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PS 166 Seeking To Partially Close 34th Street For Student Play Space

Oct. 20, 2015 By Jackie Strawbridge

Parents and administrators at PS 166 want the city to close a portion of 34th Street each morning for student use, to augment the school’s limited outdoor play space.

They will approach Community Board 1 this evening to make their case.

PS 166, located at 33-09 35th Ave., has a small recess space that can accommodate about 100 of the school’s 1,180 kids at a time. Therefore, classes trade off outdoor recess every other day, so each student gets recess at most three times per week, according to principal Jessica Geller.

The school community has identified “school playstreets,” a city initiative that closes roads to traffic during the day for student use, as a possible way to increase outdoor recreation.

Members of the PS 166 School Leadership Team said they are applying for a playstreet on 34th Street between 34th Avenue and 35th Avenue – the portion that is adjacent to the school – for three hours daily, between 10:15 a.m. and 1:15 p.m.

Currently, the school manages the limited outdoor space by incorporating physical activity into the regular school day, such as a classroom movement activity set to “Let’s Go Mets!”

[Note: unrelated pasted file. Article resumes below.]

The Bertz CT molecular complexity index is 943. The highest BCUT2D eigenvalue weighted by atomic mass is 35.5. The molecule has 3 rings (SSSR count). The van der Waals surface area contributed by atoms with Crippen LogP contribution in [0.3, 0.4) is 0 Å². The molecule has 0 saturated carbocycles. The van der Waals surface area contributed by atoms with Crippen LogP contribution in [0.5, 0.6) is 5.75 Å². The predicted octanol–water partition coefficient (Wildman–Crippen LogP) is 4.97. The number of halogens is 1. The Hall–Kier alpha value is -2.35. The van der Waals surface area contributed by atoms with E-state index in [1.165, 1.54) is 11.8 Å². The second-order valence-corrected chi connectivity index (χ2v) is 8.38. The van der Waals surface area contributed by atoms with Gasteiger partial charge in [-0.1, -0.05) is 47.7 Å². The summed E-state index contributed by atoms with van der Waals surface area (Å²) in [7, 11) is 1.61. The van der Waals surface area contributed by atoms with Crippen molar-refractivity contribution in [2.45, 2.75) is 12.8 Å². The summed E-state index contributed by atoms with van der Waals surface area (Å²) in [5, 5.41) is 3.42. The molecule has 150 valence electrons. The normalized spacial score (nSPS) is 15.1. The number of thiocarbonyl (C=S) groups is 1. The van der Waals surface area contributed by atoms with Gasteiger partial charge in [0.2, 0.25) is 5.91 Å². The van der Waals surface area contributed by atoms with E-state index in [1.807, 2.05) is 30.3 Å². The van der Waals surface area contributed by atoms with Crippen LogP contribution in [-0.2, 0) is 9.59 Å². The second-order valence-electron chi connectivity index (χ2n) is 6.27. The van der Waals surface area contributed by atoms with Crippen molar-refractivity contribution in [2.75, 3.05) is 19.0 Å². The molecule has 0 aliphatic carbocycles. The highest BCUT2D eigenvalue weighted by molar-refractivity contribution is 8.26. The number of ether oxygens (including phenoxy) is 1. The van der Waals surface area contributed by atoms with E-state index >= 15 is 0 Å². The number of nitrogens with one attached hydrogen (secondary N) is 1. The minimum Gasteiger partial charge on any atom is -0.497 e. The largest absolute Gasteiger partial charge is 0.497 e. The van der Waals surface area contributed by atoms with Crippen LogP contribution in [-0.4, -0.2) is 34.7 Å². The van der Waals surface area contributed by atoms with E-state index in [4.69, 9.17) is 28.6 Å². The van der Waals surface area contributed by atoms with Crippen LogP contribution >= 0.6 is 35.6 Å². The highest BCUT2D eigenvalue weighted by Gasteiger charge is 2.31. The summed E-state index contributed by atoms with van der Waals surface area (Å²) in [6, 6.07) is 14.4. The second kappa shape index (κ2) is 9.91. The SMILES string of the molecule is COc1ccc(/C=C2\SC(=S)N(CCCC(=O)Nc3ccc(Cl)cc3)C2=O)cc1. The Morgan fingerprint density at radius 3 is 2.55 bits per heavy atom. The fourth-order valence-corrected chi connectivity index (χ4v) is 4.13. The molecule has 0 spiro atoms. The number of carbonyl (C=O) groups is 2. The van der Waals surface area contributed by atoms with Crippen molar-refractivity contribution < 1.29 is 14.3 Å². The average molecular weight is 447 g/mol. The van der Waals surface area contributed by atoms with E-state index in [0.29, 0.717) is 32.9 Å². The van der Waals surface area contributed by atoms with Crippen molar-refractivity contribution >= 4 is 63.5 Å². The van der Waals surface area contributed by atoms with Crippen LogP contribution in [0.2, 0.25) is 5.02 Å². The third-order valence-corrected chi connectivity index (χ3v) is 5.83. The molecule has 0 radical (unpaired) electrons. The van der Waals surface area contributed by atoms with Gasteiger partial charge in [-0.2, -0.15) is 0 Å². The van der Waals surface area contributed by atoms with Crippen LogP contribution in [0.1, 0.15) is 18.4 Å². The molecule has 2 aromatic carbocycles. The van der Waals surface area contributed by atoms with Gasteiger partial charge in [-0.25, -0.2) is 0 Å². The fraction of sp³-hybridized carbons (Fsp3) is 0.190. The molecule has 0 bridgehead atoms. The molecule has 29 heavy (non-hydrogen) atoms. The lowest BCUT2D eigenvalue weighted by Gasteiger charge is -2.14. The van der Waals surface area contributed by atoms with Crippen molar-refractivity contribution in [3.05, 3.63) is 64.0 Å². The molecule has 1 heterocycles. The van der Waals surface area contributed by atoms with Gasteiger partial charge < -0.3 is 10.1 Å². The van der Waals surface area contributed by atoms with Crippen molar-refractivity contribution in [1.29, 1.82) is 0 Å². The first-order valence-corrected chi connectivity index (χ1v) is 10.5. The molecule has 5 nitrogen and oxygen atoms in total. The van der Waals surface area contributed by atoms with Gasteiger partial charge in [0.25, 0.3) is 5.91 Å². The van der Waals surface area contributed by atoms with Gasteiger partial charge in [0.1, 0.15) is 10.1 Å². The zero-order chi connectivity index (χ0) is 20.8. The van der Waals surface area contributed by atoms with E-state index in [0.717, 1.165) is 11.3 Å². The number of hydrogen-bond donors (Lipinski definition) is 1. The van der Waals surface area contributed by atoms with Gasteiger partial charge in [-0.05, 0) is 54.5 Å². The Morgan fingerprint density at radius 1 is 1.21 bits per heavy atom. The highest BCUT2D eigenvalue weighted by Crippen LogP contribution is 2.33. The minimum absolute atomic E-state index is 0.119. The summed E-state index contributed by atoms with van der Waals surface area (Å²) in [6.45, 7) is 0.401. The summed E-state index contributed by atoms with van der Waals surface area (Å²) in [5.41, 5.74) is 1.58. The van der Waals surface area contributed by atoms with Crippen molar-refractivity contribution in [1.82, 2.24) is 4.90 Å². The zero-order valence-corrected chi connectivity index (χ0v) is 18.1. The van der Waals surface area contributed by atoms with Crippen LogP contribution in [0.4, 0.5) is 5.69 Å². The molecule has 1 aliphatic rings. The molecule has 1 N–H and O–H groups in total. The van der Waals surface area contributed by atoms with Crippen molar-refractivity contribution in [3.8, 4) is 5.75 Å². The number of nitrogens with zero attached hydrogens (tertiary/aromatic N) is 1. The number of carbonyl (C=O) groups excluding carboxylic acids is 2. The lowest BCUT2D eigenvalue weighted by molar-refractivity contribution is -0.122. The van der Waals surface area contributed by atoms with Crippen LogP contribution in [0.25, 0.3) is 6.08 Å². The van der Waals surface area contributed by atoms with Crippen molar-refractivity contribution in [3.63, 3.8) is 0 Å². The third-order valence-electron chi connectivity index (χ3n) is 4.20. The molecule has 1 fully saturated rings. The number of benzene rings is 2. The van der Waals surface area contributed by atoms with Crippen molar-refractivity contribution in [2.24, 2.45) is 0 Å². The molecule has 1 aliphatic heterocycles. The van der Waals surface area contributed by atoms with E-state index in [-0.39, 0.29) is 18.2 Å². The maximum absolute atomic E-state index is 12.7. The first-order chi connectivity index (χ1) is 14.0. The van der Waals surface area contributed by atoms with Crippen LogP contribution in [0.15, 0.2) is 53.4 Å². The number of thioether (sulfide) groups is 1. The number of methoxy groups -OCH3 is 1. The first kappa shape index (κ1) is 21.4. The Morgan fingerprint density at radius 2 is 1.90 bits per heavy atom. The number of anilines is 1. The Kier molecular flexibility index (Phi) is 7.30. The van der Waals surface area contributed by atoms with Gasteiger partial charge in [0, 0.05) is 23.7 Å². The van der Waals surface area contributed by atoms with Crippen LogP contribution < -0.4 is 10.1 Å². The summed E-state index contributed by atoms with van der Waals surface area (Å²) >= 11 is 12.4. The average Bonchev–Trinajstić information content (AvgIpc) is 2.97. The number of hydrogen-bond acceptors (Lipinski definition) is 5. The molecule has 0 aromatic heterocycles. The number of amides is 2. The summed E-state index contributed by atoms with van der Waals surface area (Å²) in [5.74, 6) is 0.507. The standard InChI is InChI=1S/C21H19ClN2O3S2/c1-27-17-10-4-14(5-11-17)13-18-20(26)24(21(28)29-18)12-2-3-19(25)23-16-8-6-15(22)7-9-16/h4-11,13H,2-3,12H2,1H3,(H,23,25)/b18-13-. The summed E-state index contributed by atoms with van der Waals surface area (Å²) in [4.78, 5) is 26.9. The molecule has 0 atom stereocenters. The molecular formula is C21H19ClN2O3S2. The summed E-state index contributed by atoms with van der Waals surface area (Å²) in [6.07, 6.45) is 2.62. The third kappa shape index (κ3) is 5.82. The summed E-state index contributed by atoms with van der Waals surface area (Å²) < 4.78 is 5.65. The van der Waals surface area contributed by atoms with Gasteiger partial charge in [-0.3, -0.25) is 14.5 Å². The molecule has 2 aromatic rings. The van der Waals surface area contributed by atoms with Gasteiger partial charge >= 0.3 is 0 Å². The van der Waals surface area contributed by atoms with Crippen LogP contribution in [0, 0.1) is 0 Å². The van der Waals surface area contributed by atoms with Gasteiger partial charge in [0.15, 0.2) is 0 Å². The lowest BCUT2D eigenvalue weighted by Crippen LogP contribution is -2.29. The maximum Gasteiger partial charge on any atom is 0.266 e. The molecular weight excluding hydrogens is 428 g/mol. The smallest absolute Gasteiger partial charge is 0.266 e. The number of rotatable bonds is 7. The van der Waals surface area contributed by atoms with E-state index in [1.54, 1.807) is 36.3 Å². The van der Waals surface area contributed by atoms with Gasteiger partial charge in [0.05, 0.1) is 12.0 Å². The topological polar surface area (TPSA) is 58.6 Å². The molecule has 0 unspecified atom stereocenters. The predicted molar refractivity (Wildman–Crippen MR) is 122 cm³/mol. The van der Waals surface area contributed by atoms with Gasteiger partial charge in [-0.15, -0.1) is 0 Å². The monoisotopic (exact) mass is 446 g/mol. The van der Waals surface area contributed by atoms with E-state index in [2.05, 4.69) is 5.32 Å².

“These are different, very creative ways to improve physical activity in an urban environment, but there’s a really easy solution, which is to expand the space,” School Leadership Team member Melissa Lee said. “We’re just trying to use existing resources and figure out a way to get these kids moving in the day.”

“The school is in complete favor of this,” Geller said at a school district meeting on Monday. “Logistically it’s great because we can get [the students] right outside the door very quickly, and supervise it appropriately in a very efficient manner.”

According to Department of Health guidelines, the playstreet application must be submitted by Nov. 1 and requires approval from the Community Board and local NYPD precinct.

PS 166 parents have reached out to CB 1 for input from the Transportation and Education chairs, who said “they didn’t think it was a good idea,” due to other street closures and congestion in the area, according to District Manager Florence Koulouris.

The school is a block from Kaufman Astoria Studios, which closes 36th Street to traffic and has restricted parking on 35th Street.

Koulouris referred the Astoria Post to Transportation Chair Bob Piazza for questions ahead of tonight’s meeting; Piazza could not be reached as of press time.

The playstreet proposal is not parents’ first attempt to create new recreational space at PS 166.

Last year, a $100,000 rooftop playground was one of the ballot items for Councilman Costa Constantinides’ participatory budgeting session (although the school lies in Councilman Jimmy Van Bramer’s district).

Lee said the school community hasn’t abandoned the idea of a rooftop playground, but the playstreet presents a cheaper, quicker option.

“Having a playground in the building is the ultimate [goal],” she said. “But right now we don’t want to wait for five more years of kids to graduate from this school without having recess.”

CB 1’s meeting wil take place tonight at 7 p.m. at the Astoria World Manor, 25-22 Astoria Blvd.

Reach reporter Jackie Strawbridge at [email protected]om

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